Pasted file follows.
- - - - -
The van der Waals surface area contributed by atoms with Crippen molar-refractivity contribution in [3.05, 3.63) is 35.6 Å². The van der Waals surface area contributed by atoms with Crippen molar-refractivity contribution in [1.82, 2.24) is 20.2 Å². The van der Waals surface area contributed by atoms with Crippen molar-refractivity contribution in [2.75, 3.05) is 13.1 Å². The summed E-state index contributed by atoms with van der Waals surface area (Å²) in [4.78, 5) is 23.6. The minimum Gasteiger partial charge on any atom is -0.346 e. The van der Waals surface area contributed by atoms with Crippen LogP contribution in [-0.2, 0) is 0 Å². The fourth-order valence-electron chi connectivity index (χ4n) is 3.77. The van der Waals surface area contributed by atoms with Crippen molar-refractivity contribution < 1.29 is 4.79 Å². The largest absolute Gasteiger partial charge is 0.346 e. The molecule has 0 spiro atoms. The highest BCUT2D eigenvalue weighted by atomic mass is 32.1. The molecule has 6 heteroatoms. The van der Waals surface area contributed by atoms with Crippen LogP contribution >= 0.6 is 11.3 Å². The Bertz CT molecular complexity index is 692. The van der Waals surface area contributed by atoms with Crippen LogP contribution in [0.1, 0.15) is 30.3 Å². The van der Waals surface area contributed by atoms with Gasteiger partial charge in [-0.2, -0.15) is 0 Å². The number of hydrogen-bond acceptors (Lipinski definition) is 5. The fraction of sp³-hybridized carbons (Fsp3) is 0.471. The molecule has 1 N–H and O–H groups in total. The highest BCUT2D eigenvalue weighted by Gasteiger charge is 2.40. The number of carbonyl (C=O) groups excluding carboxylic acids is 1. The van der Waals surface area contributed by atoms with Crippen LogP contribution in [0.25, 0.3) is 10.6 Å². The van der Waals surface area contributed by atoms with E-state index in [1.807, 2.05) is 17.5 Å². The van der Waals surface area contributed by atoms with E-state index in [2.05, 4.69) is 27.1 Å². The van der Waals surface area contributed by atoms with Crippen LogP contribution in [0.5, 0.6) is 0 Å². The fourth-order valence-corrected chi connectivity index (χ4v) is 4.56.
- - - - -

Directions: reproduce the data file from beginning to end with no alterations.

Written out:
The van der Waals surface area contributed by atoms with Crippen molar-refractivity contribution in [3.05, 3.63) is 35.6 Å². The van der Waals surface area contributed by atoms with Crippen molar-refractivity contribution in [1.82, 2.24) is 20.2 Å². The van der Waals surface area contributed by atoms with Crippen molar-refractivity contribution in [2.75, 3.05) is 13.1 Å². The summed E-state index contributed by atoms with van der Waals surface area (Å²) in [4.78, 5) is 23.6. The minimum Gasteiger partial charge on any atom is -0.346 e. The van der Waals surface area contributed by atoms with Crippen LogP contribution in [-0.2, 0) is 0 Å². The fourth-order valence-electron chi connectivity index (χ4n) is 3.77. The van der Waals surface area contributed by atoms with Crippen molar-refractivity contribution < 1.29 is 4.79 Å². The largest absolute Gasteiger partial charge is 0.346 e. The molecule has 0 spiro atoms. The highest BCUT2D eigenvalue weighted by atomic mass is 32.1. The molecule has 6 heteroatoms. The van der Waals surface area contributed by atoms with Crippen LogP contribution >= 0.6 is 11.3 Å². The Bertz CT molecular complexity index is 692. The van der Waals surface area contributed by atoms with Crippen LogP contribution in [0.1, 0.15) is 30.3 Å². The van der Waals surface area contributed by atoms with Gasteiger partial charge in [-0.2, -0.15) is 0 Å². The number of hydrogen-bond acceptors (Lipinski definition) is 5. The fraction of sp³-hybridized carbons (Fsp3) is 0.471. The molecule has 1 N–H and O–H groups in total. The highest BCUT2D eigenvalue weighted by Gasteiger charge is 2.40. The number of carbonyl (C=O) groups excluding carboxylic acids is 1. The van der Waals surface area contributed by atoms with Crippen LogP contribution in [0.25, 0.3) is 10.6 Å². The van der Waals surface area contributed by atoms with E-state index in [1.807, 2.05) is 17.5 Å². The van der Waals surface area contributed by atoms with E-state index in [2.05, 4.69) is 27.1 Å². The van der Waals surface area contributed by atoms with Crippen LogP contribution in [0.5, 0.6) is 0 Å². The fourth-order valence-corrected chi connectivity index (χ4v) is 4.56.